No, not the Lance Berkman power shot from last night. Not even the Nick Stavinoha blast in the 14 inning AAA Memphis game. No, it took a Brendan Ryan long shot (in more ways than one) to start my day off with a smile.
What is it about baseball’s sleeper moments that resonate with some of us so completely? I regularly get the chance to admire Cardinals like Berkman, Albert Pujols and Matt Holliday smacking it out of the park, but seeing highlights of my former Cardinal-favorite & light-hitting Brendan get his first homerun as a Mariner tops them all.
It’s a recurring theme, probably the main reason I’m an AAA baseball fan. I enjoy championing the underdogs. Following minor leaguers on their quest to break into the Majors or cheering surprise clutch hits from players who are valued for their gloves, but don’t garner as much fan confidence with their bats feeds that fascination I have for the human side of the game.
Heart, personality, positive energy and a palpable, genuine love for baseball coupled with an overwhelming, single-minded drive to succeed. THOSE are the qualities that capture my attention in the ballplayers worth watching. Superstars often get quiet – sometimes overconfident – and don’t wear their heart on their sleeves once they make the big show. At that point, they’ve often become part of a machine, part of a business. Go to work, win the game, job accomplished. Once a player gets to that point in his career, it seems I’ve usually lost interest.
Give me a reason to love you beyond your batting average or slugging percentage and I’ll cheer you through ups and downs. For me, the human side of baseball trumps a team’s final W-L record. Don’t shoot me here … I LOVE my team, but I need to really love the players to truly celebrate wins or agonize over losses. And honestly, it’s easy to admire a superstar who has tunnel vision focused on his job but harder to LOVE him. The big names don’t “need” me to cheer for them. Their names are on a gazillion tshirts and bandwagon fans are making enough noise for the rest of us. Show me the underdog with that spark – those qualities I cherish – and I will delight in his random successes… the human side of baseball.
My baseball habit may have moderated a bit lately while I’ve had opportunities to focus on summer events and precious moments with family, but in moments like today I enjoy a sudden surge of baseball fever from watching one of my beloved ballplayers crack a huge smile in the dugout after a baseball moment that took us all by surprise.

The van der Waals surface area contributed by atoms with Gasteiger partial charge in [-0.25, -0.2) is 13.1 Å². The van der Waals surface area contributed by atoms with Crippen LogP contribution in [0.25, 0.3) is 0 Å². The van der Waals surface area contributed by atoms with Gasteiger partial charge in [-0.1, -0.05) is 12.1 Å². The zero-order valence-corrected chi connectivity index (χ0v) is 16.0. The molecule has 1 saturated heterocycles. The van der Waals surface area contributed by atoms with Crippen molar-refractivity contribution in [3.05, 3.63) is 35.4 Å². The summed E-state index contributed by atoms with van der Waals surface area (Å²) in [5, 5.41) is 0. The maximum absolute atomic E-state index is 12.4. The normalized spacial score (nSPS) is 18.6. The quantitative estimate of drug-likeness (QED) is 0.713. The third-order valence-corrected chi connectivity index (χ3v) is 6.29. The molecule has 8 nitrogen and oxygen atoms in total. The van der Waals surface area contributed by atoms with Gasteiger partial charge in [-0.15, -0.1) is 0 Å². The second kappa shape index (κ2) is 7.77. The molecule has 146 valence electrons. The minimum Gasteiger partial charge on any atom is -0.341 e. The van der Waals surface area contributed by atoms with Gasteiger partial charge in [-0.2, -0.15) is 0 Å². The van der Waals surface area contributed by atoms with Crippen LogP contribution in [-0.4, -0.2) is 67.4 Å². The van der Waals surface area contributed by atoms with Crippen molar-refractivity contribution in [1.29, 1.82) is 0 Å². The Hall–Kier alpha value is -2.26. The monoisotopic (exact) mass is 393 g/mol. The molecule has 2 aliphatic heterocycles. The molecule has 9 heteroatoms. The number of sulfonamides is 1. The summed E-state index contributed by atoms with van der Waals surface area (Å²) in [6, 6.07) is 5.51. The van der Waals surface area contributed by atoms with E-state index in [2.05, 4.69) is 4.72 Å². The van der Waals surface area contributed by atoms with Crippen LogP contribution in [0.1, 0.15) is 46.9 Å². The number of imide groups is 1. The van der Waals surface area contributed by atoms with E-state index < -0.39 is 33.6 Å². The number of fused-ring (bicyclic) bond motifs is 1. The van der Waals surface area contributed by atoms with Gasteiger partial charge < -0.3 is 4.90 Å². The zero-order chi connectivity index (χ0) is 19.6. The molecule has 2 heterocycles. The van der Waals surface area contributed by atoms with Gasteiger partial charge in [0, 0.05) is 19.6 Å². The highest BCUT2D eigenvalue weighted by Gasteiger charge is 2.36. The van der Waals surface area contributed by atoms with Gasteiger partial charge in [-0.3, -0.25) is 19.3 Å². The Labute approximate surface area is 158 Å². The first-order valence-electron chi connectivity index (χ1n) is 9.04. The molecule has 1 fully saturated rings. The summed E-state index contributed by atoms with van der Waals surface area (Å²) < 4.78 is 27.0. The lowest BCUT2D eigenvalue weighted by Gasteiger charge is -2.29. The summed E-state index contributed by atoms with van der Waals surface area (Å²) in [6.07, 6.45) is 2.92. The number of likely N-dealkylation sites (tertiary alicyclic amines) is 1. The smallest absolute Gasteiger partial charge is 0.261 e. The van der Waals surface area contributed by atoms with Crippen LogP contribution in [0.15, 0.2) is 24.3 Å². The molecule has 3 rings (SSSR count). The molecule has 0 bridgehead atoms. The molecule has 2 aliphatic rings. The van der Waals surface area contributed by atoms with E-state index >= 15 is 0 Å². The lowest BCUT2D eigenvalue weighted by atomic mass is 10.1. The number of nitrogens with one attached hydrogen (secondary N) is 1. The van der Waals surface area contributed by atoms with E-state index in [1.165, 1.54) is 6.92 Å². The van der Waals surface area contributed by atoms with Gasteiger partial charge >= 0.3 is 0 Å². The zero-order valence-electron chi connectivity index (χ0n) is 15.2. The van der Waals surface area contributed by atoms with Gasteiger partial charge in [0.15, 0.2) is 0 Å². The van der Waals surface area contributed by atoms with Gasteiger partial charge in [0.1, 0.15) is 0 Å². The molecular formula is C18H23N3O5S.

Happiness is a Brendan Ryan homerun.
Want to smile? Here’s the link.
Blessings and Go Cards!!
July 12, 2011Posted by on
As you may recall, in 2009, the All Star Game came to St. Louis. Amid all the festivities was a special event called FanFest – a festival for baseball fans. Yours truly worked at FanFest, and I had a great time.
In the spring of 2009, the Cardinals announced on their website that Major League Baseball was looking for volunteers to work at FanFest. After clearing it with hubby (you had to be able to work 1 shift a day in 3 consecutive days – he’d have to watch our son), I filled out the form and hit submit. A couple months later, I received a letter from the Cardinals – I was one of the folks selected to attend an informational meeting about FanFest at Busch Stadium. At this meeting, representatives from MLB talked about FanFest, how things were going to be set up, etc. After all the questions were answered, each of us had to meet with a MLB representative and talk about why we wanted to work at FanFest. I told the lady that interviewed me that I loved baseball, I enjoyed working with people, and that there would probably not be another All Star game in St. Louis in my lifetime. I must have impressed the interviewer because I received a letter than said that I had been selected to work at FanFest.